Merkley holds 500th town hall

Merkley holds 500th town hall


By:  Hilary Dorsey Country Media

U.S. Sen. Jeff Merkley held his 500th town hall Tuesday, April 5, in a virtual town hall for Lincoln County. Topics included plastic pollution, fossil fuels and affordable housing.

Merkley said it is estimated that we consume a credit card worth of plastic a week. Plastics are either burned, buried or put out to sea. He said we must tackle this issue from many angles.

On the coast, people see plastic all the time. It is produced primarily from methane, Merkley added.

“It has a massive impact on climate change through global warming,” Merkley said.

The plastic industry is very strong and Merkley said he will keep at it.

“The oil companies are making massive amounts of money,” Merkley said when the issue of fossil fuels came up. “The report for 2021 was the American oil companies make $209 billion in net profits.”

Merkley said he is working in partnership with U.S. Sen. Sheldon Whitehouse, among others, on The Big Oil Windfall Profits Tax, proposed by Whitehouse. The bill would cut a check for everyone in response to inflation and rising gas prices.

The response to the high cost of fossil fuels is to end our addiction to fossil fuels, Merkley added.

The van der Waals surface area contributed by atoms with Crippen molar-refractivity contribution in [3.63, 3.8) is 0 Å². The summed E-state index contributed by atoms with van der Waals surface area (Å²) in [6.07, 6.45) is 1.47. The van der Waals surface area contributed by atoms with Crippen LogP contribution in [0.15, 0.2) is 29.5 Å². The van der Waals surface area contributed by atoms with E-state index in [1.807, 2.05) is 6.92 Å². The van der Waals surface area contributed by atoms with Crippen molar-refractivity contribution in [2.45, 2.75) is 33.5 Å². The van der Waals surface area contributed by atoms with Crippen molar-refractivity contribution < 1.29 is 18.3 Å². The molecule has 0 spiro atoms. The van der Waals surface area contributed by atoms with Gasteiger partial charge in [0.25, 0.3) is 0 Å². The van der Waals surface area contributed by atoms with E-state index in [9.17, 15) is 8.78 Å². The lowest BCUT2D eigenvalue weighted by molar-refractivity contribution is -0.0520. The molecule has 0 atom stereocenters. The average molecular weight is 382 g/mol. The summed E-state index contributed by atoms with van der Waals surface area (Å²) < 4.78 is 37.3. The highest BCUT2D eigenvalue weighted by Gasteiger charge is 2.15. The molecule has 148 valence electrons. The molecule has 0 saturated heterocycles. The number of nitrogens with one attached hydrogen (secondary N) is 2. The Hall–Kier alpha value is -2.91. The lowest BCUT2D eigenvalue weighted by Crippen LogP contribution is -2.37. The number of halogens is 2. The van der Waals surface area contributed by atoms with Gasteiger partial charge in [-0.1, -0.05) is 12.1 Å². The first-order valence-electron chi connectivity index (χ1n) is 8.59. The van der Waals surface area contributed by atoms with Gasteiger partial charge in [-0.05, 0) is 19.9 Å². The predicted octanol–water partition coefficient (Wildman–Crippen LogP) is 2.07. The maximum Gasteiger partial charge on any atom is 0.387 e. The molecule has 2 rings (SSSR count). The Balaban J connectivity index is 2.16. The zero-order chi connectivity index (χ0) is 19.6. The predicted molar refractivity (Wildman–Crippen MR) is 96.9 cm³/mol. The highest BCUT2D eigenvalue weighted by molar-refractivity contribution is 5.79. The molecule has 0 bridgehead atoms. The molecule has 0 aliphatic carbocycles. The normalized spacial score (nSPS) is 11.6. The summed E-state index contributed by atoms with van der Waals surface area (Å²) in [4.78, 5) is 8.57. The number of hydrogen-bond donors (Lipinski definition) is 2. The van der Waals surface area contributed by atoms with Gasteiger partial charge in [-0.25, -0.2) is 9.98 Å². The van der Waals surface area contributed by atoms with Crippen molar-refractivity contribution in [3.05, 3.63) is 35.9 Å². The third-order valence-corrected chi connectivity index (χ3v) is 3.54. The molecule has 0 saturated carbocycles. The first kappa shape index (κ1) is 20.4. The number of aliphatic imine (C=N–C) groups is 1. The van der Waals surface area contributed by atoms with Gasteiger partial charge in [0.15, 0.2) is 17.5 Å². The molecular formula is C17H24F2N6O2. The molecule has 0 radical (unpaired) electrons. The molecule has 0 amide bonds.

“The carbon dioxide in the atmosphere and the methane in the atmosphere continue to go up,” Merkley said.

Merkley believes deploying renewable energy is the solution. An average solar panel produces about a quart of gasoline a day.

“We have to make sure offshore wind is pursued in the context of dialogue with stakeholders but particularly the fishing community,” Merkley said.

Housing was what made Merkley want to run for office. Middle class America cannot afford to buy a house right now. There is not a single town hall that he has held that has not addressed housing. A lot of housing on the coast is tied up with vacation homes.

In closing comments, Merkley said the war in Ukraine is an absolute tragedy and Russia is now a dictatorship under President Vladimir Putin.

“Let’s make our democracy work better,” Merkley said.